The difficulty of a river generally increases with the volume and average gradient of flow. The volume of water in a river is usually expressed as a measure of cubic feet per second (cfs). This is the amount of water moving past a certain point during a given period of time. The volume of a river can be determined by multiplying the width by the depth by the speed of the current. For example, a channel 10 feet deep and 20 feet wide moving at a velocity of 5 feet per second (fps) equals a volume of 1000 cfs. As the water level rises, its speed and power increase exponentially, raising the difficulty of most rapids.5 When the speed of the current is doubled, the force of the water against an object in the current is quadrupled; that is, the force of the current increases as the square of its speed. Occasionally, however, a rapid becomes easier as the added water submerges hazardous obstacles. Gradient is the amount of drop between two points and is expressed as feet per mile. The steeper the gradient, the faster the water moves.

Not all water flows downstream. The most common upstream flow is an eddy, which is created when water flows around an obstacle. The water piles up higher than the river level on the upstream side of the obstacle, whereas the water on the downstream side is lower. Water flows around the obstacle then back toward it to fill in the low spot. The line between the upstream and downstream current is the eddy line. Eddies are one of the most important features of the river for boat maneuvering and rescue. Exiting the main current by pulling into an eddy allows the paddler to stop the descent and safely scout the next rapid. It also provides a location for a paddler to set up rescue for his or her companion upstream.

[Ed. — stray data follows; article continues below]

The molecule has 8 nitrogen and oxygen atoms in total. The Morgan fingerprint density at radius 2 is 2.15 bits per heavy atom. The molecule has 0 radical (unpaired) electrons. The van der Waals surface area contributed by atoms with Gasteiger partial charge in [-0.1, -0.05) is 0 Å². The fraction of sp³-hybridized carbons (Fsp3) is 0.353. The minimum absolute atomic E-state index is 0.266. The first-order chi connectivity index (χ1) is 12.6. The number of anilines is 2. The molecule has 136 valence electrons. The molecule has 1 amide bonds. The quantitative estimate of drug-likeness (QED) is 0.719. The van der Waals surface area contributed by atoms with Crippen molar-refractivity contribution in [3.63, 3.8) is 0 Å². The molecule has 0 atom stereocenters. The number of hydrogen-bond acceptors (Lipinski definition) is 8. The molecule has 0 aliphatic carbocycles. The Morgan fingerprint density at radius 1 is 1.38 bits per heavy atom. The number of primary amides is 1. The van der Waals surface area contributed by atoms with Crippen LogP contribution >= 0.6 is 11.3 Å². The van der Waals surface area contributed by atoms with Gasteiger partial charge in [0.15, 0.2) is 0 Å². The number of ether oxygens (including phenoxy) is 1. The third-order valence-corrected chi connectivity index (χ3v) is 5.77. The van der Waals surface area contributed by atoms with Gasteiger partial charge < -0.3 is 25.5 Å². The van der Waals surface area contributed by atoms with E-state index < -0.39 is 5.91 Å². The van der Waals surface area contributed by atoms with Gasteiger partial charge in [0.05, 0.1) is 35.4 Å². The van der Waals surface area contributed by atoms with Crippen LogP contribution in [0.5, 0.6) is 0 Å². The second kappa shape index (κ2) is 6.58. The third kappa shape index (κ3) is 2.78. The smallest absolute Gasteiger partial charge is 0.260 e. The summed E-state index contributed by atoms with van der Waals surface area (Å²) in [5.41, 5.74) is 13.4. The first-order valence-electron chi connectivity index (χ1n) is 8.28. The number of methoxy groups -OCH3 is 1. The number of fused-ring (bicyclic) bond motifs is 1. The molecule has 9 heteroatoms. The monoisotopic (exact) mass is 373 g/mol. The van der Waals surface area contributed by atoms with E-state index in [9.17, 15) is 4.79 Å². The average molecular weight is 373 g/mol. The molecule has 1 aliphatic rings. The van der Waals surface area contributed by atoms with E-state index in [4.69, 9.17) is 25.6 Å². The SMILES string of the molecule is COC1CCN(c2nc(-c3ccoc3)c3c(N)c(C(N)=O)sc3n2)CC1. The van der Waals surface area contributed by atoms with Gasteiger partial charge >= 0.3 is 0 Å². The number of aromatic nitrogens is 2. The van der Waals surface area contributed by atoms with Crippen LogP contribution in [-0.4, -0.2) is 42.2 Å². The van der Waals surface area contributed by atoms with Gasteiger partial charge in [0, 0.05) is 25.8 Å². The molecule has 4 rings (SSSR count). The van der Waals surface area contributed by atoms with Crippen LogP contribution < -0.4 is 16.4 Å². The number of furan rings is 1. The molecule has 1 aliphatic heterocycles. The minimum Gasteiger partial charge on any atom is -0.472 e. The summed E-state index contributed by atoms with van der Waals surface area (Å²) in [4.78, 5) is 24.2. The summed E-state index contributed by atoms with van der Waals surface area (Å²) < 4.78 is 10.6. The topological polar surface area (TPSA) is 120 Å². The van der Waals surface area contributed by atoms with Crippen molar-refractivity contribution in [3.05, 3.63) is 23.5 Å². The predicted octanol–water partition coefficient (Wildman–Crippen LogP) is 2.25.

Hydraulics, also known as holes, reversals, rollers, suck-holes, and pour-overs, are the most common hazards in rivers. A hydraulic is created when water flows over an obstacle, causing a depression that produces a relative vacuum within which the downstream water recirculates (Figure 45-5). The water below a hydraulic is typically very aerated and presents a white, foamy appearance. Rafts and kayaks can be turned upside down by the force of a hydraulic, and if the reversal currents are strong enough, crafts and people can become trapped in the recirculating flow. When proceeding into a rapid that contains a hazardous hydraulic, one of the group should preset a rope below the hole to facilitate rescue.